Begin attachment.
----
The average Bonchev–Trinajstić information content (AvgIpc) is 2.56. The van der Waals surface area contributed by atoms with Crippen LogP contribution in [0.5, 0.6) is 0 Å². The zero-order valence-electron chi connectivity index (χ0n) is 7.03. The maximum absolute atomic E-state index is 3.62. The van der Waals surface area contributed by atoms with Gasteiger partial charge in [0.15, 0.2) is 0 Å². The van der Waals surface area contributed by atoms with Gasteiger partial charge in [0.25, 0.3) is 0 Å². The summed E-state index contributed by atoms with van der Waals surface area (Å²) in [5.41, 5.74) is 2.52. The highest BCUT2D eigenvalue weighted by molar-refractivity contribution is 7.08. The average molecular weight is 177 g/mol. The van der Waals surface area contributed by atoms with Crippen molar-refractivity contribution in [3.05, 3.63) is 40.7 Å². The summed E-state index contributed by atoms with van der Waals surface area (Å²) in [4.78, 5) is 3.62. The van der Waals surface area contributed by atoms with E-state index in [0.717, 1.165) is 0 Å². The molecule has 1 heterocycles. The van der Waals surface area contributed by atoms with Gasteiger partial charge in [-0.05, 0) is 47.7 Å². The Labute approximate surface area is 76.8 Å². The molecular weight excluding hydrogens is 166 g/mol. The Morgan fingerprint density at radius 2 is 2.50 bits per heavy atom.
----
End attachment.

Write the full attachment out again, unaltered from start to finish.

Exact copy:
The average Bonchev–Trinajstić information content (AvgIpc) is 2.56. The van der Waals surface area contributed by atoms with Crippen LogP contribution in [0.5, 0.6) is 0 Å². The zero-order valence-electron chi connectivity index (χ0n) is 7.03. The maximum absolute atomic E-state index is 3.62. The van der Waals surface area contributed by atoms with Gasteiger partial charge in [0.15, 0.2) is 0 Å². The van der Waals surface area contributed by atoms with Gasteiger partial charge in [0.25, 0.3) is 0 Å². The summed E-state index contributed by atoms with van der Waals surface area (Å²) in [5.41, 5.74) is 2.52. The highest BCUT2D eigenvalue weighted by molar-refractivity contribution is 7.08. The average molecular weight is 177 g/mol. The van der Waals surface area contributed by atoms with Crippen molar-refractivity contribution in [3.05, 3.63) is 40.7 Å². The summed E-state index contributed by atoms with van der Waals surface area (Å²) in [4.78, 5) is 3.62. The van der Waals surface area contributed by atoms with E-state index in [0.717, 1.165) is 0 Å². The molecule has 1 heterocycles. The van der Waals surface area contributed by atoms with Gasteiger partial charge in [-0.05, 0) is 47.7 Å². The Labute approximate surface area is 76.8 Å². The molecular weight excluding hydrogens is 166 g/mol. The Morgan fingerprint density at radius 2 is 2.50 bits per heavy atom.